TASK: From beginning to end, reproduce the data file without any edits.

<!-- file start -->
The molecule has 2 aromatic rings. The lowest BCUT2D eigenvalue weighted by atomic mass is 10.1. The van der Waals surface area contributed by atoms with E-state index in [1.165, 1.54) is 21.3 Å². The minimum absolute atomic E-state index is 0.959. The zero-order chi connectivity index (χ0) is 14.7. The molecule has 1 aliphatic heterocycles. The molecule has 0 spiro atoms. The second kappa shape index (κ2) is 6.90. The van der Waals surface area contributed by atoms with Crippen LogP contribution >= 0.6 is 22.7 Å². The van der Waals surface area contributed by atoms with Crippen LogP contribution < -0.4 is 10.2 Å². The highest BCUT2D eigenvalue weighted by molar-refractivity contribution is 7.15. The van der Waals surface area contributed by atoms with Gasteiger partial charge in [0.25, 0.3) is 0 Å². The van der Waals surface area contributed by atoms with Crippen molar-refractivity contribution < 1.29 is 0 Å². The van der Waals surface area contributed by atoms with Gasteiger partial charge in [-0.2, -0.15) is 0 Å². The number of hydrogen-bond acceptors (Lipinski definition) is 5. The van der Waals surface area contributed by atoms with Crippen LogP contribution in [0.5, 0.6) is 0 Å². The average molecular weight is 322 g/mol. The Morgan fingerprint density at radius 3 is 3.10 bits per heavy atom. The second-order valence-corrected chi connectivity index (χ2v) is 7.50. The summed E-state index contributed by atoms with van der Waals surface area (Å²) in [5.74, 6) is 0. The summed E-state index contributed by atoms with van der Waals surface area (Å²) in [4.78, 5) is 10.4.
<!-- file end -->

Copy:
The molecule has 2 aromatic rings. The lowest BCUT2D eigenvalue weighted by atomic mass is 10.1. The van der Waals surface area contributed by atoms with E-state index in [1.165, 1.54) is 21.3 Å². The minimum absolute atomic E-state index is 0.959. The zero-order chi connectivity index (χ0) is 14.7. The molecule has 1 aliphatic heterocycles. The molecule has 0 spiro atoms. The second kappa shape index (κ2) is 6.90. The van der Waals surface area contributed by atoms with Crippen LogP contribution >= 0.6 is 22.7 Å². The van der Waals surface area contributed by atoms with Crippen LogP contribution < -0.4 is 10.2 Å². The highest BCUT2D eigenvalue weighted by molar-refractivity contribution is 7.15. The van der Waals surface area contributed by atoms with Gasteiger partial charge in [0.25, 0.3) is 0 Å². The van der Waals surface area contributed by atoms with Crippen molar-refractivity contribution < 1.29 is 0 Å². The van der Waals surface area contributed by atoms with Gasteiger partial charge in [-0.2, -0.15) is 0 Å². The number of hydrogen-bond acceptors (Lipinski definition) is 5. The van der Waals surface area contributed by atoms with Crippen LogP contribution in [0.5, 0.6) is 0 Å². The average molecular weight is 322 g/mol. The Morgan fingerprint density at radius 3 is 3.10 bits per heavy atom. The second-order valence-corrected chi connectivity index (χ2v) is 7.50. The summed E-state index contributed by atoms with van der Waals surface area (Å²) in [5.74, 6) is 0. The summed E-state index contributed by atoms with van der Waals surface area (Å²) in [4.78, 5) is 10.4.